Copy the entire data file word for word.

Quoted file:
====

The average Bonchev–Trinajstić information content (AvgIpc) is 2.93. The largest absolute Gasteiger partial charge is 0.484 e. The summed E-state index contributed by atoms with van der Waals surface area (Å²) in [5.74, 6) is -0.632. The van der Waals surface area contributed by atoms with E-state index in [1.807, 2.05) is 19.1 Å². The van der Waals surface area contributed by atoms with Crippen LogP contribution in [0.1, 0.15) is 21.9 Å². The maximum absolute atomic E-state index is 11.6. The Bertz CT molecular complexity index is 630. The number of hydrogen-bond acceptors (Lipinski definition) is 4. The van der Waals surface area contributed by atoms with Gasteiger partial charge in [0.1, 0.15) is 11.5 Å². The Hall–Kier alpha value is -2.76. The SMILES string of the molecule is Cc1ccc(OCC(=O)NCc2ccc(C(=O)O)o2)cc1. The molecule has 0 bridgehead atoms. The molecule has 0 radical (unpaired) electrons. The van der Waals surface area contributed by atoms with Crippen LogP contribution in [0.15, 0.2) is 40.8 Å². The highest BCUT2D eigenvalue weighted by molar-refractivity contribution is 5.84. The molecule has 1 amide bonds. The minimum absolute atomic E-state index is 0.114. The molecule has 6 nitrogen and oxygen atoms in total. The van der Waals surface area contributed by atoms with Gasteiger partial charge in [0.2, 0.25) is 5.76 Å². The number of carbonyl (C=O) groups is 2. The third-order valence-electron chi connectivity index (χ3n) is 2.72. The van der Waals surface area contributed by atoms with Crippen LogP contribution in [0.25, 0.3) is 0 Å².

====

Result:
The average Bonchev–Trinajstić information content (AvgIpc) is 2.93. The largest absolute Gasteiger partial charge is 0.484 e. The summed E-state index contributed by atoms with van der Waals surface area (Å²) in [5.74, 6) is -0.632. The van der Waals surface area contributed by atoms with E-state index in [1.807, 2.05) is 19.1 Å². The van der Waals surface area contributed by atoms with Crippen LogP contribution in [0.1, 0.15) is 21.9 Å². The maximum absolute atomic E-state index is 11.6. The Bertz CT molecular complexity index is 630. The number of hydrogen-bond acceptors (Lipinski definition) is 4. The van der Waals surface area contributed by atoms with Gasteiger partial charge in [0.1, 0.15) is 11.5 Å². The Hall–Kier alpha value is -2.76. The SMILES string of the molecule is Cc1ccc(OCC(=O)NCc2ccc(C(=O)O)o2)cc1. The molecule has 0 bridgehead atoms. The molecule has 0 radical (unpaired) electrons. The van der Waals surface area contributed by atoms with Crippen LogP contribution in [0.15, 0.2) is 40.8 Å². The highest BCUT2D eigenvalue weighted by molar-refractivity contribution is 5.84. The molecule has 1 amide bonds. The minimum absolute atomic E-state index is 0.114. The molecule has 6 nitrogen and oxygen atoms in total. The van der Waals surface area contributed by atoms with Gasteiger partial charge in [0.2, 0.25) is 5.76 Å². The number of carbonyl (C=O) groups is 2. The third-order valence-electron chi connectivity index (χ3n) is 2.72. The van der Waals surface area contributed by atoms with Crippen LogP contribution in [0.25, 0.3) is 0 Å².